A number of presentations focused on the impact of the pandemic and the resulting maternity services restrictions on the mental and emotional wellbeing of mothers and families. Despite evidence that the pandemic increased the incidence of domestic violence, the rate of reporting was low and referrals to secondary mental health[5] decreased by 78%. The rate of people scoring positive for depression increased by 40% but there was no change in referrals. It is likely that the lack of in-person appointments meant that problems were not identified.

Based on a national online study, during the first lockdown there was a 43% prevalence of PND and 61% prevalence of anxiety - substantially higher than the rates normally reported. A qualitative study identified the high level of distress caused by being left to navigate pregnancy and birth alone. Another study found that younger women and LGBTQ+ parents scored higher on postpartum anxiety than other groups.

There were also concerns about the impact on babies. Although lockdowns meant that babies had more interactions with their parents, the effect of seeing fewer people seems to have led to lower ability to attend to sensory input and sensitivity to social stimuli, which may lead to future problems with socialisation.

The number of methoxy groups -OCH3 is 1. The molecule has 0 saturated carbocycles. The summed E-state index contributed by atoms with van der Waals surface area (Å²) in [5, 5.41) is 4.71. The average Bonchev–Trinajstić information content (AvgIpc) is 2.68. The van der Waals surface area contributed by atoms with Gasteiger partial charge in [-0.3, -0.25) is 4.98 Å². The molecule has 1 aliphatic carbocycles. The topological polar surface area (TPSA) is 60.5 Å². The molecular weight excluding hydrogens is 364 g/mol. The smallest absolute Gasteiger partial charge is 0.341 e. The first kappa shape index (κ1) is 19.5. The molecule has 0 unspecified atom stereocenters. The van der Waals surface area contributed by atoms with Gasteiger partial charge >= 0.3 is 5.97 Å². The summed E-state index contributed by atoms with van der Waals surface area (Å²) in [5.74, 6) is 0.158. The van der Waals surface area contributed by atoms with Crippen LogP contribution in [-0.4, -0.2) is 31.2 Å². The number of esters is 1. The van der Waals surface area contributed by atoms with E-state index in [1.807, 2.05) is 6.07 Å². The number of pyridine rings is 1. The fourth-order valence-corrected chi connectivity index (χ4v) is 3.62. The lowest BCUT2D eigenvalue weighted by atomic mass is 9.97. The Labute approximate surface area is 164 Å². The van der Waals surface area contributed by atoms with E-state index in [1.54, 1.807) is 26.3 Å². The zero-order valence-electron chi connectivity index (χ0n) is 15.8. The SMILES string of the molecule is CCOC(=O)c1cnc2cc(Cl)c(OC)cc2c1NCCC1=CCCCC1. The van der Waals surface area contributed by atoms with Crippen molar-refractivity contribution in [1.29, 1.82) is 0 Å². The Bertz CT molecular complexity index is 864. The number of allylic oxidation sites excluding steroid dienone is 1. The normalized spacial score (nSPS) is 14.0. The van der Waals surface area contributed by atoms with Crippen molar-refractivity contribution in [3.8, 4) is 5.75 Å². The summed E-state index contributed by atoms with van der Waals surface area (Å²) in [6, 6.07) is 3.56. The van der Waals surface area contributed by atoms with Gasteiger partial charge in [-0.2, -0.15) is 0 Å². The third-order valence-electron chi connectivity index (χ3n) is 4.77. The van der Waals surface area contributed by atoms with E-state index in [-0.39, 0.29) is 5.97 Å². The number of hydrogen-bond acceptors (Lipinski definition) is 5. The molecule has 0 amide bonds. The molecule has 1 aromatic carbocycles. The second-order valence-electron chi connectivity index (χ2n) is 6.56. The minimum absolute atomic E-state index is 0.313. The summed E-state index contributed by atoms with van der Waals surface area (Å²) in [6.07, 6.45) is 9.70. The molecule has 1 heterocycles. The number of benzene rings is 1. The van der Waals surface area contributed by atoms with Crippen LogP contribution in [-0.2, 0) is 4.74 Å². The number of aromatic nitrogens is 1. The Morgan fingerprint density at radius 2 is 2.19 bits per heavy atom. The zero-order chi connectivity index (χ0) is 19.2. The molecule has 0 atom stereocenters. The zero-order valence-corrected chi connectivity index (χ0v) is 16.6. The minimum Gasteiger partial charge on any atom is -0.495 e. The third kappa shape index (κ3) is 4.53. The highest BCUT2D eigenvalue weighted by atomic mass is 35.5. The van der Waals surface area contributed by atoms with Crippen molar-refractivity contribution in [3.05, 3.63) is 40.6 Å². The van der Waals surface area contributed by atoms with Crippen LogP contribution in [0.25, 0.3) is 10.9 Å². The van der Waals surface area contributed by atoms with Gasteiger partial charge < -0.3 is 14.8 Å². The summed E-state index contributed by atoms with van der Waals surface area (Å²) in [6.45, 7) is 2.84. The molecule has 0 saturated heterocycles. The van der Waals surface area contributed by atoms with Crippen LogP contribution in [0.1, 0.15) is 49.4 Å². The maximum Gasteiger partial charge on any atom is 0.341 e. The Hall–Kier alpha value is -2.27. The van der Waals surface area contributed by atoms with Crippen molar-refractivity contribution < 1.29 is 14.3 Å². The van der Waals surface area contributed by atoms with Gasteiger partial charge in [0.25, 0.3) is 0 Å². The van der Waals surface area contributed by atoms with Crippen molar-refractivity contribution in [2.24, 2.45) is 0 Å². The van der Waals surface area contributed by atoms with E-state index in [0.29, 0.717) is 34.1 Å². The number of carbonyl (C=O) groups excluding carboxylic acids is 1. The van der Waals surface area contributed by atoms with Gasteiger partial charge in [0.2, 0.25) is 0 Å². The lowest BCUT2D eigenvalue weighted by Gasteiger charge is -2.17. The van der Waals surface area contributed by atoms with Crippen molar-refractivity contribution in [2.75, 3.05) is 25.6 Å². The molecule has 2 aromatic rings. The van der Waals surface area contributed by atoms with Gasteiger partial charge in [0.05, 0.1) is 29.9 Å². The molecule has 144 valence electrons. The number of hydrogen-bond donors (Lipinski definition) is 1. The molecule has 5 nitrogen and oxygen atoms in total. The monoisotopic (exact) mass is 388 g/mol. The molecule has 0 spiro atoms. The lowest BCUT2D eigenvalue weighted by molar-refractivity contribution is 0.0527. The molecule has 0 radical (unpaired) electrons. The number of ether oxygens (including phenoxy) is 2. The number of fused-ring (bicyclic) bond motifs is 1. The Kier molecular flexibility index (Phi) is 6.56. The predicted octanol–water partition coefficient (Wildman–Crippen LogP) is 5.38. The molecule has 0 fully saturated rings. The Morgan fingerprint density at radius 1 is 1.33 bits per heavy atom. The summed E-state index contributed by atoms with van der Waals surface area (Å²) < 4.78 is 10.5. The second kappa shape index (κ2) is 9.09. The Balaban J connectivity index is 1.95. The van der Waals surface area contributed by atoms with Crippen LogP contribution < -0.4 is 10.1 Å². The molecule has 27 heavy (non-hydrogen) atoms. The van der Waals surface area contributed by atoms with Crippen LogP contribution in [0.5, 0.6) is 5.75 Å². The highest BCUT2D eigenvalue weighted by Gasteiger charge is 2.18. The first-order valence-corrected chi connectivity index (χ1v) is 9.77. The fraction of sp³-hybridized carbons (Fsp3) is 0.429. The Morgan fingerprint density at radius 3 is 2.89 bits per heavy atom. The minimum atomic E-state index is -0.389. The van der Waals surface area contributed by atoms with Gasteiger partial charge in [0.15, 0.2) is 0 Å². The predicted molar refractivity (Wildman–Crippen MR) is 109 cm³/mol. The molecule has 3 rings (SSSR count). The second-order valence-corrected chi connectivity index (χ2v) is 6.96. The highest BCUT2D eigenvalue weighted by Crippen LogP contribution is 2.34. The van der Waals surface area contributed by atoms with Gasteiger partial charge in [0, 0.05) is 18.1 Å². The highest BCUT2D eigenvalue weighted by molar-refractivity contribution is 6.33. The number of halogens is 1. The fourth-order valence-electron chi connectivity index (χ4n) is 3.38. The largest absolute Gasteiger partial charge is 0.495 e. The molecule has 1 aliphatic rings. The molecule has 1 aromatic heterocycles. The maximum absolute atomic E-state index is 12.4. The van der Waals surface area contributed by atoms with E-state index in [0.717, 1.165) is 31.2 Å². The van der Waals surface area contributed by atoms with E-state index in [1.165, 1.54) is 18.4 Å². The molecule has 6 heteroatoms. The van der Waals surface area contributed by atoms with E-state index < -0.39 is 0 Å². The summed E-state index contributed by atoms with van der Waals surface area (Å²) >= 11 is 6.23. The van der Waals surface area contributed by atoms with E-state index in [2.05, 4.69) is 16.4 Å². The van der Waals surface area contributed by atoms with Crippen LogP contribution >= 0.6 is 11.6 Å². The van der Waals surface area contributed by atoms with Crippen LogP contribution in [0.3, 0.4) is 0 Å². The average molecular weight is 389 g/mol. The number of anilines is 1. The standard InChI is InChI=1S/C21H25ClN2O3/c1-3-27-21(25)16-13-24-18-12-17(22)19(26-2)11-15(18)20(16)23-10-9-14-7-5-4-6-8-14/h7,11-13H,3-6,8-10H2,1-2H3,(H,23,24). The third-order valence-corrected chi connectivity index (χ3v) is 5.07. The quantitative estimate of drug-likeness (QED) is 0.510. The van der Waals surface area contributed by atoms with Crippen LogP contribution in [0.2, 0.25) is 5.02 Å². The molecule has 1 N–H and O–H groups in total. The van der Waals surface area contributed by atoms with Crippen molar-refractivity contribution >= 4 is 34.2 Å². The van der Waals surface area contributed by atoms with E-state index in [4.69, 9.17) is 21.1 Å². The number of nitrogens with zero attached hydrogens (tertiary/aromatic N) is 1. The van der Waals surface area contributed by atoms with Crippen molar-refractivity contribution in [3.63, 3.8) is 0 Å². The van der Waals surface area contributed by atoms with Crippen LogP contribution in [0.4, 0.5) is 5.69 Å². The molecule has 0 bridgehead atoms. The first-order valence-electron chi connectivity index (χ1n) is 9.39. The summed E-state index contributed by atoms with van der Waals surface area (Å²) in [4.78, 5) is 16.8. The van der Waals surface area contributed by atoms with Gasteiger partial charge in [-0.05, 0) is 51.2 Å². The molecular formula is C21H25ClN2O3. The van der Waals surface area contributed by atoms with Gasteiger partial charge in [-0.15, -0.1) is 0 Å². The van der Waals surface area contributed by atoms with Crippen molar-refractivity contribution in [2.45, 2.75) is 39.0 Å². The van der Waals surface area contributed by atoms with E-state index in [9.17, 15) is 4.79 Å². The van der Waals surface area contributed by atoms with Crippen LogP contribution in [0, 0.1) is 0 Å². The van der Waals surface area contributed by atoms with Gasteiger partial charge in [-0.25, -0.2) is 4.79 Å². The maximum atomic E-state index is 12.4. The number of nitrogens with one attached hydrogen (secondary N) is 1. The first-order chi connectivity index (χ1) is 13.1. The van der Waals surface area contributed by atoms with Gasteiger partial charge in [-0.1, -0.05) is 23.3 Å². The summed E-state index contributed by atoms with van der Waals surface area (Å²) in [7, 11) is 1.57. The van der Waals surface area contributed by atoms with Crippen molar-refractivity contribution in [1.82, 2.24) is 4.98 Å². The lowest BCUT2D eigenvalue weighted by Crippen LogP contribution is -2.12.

The day finished with a summary of:

  • What novel care practices developed during the pandemic should be retained
  • What pre-pandemic practices need to be reinstated
  • What pandemic practices should be stopped

The guiding themes for this were recognising:

  • the importance of partner support (“If this ever happens again, we can’t take partners away”)
  • the importance of relationships between service users and carers, in the community as well as in hospital
  • the equal importance of physical, mental and moral health[6]
  • the need for clear, concise and consistent communication across all services
  • the need to allow creativity and the search for innovative ways to offer care to continue

Work is underway to support ‘build back better[7]’ by synthesising the findings of the PIVOT-AL studies to draw robust conclusions on which to base policy. Roadshows are planned to discuss the findings and plan the way forward, including listening events in all four nations. We can only hope that despite the current crisis in the NHS, Trust Boards and maternity services management will make the time to listen and act on these findings with the urgency they deserve. However, it’s been concerning to see that the knee-jerk response to the recent ambulance strikes has, in many Trusts, been to place blanket bans on support for homebirths and birth centre births regardless of individual needs.